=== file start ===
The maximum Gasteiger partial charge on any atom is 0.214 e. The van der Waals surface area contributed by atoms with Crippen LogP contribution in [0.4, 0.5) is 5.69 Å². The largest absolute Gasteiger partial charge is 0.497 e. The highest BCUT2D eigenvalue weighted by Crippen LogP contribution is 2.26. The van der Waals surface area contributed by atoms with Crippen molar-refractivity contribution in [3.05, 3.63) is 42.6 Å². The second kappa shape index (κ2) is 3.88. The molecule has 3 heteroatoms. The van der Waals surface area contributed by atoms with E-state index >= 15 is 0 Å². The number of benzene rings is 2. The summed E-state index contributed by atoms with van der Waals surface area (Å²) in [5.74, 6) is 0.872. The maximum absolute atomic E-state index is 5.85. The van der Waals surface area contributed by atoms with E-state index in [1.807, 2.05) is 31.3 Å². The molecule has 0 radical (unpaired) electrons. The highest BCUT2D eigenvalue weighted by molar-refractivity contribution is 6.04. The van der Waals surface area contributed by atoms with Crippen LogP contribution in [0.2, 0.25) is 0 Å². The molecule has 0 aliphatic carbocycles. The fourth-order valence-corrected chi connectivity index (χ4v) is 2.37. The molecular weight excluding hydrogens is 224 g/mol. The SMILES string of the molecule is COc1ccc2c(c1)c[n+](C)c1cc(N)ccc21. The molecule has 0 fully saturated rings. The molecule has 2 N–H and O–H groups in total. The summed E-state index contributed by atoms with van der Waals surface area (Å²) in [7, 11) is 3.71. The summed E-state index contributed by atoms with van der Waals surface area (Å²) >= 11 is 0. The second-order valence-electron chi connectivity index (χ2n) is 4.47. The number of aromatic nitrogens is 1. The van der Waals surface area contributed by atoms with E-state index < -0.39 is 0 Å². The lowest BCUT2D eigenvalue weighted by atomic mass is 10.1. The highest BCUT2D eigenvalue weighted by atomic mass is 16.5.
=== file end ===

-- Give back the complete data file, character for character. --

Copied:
The maximum Gasteiger partial charge on any atom is 0.214 e. The van der Waals surface area contributed by atoms with Crippen LogP contribution in [0.4, 0.5) is 5.69 Å². The largest absolute Gasteiger partial charge is 0.497 e. The highest BCUT2D eigenvalue weighted by Crippen LogP contribution is 2.26. The van der Waals surface area contributed by atoms with Crippen molar-refractivity contribution in [3.05, 3.63) is 42.6 Å². The second kappa shape index (κ2) is 3.88. The molecule has 3 heteroatoms. The van der Waals surface area contributed by atoms with E-state index >= 15 is 0 Å². The number of benzene rings is 2. The summed E-state index contributed by atoms with van der Waals surface area (Å²) in [5.74, 6) is 0.872. The maximum absolute atomic E-state index is 5.85. The van der Waals surface area contributed by atoms with E-state index in [1.807, 2.05) is 31.3 Å². The molecule has 0 radical (unpaired) electrons. The highest BCUT2D eigenvalue weighted by molar-refractivity contribution is 6.04. The van der Waals surface area contributed by atoms with Crippen LogP contribution in [0.2, 0.25) is 0 Å². The molecule has 0 aliphatic carbocycles. The fourth-order valence-corrected chi connectivity index (χ4v) is 2.37. The molecular weight excluding hydrogens is 224 g/mol. The SMILES string of the molecule is COc1ccc2c(c1)c[n+](C)c1cc(N)ccc21. The molecule has 0 fully saturated rings. The molecule has 2 N–H and O–H groups in total. The summed E-state index contributed by atoms with van der Waals surface area (Å²) in [7, 11) is 3.71. The summed E-state index contributed by atoms with van der Waals surface area (Å²) >= 11 is 0. The second-order valence-electron chi connectivity index (χ2n) is 4.47. The number of aromatic nitrogens is 1. The van der Waals surface area contributed by atoms with E-state index < -0.39 is 0 Å². The lowest BCUT2D eigenvalue weighted by atomic mass is 10.1. The highest BCUT2D eigenvalue weighted by atomic mass is 16.5.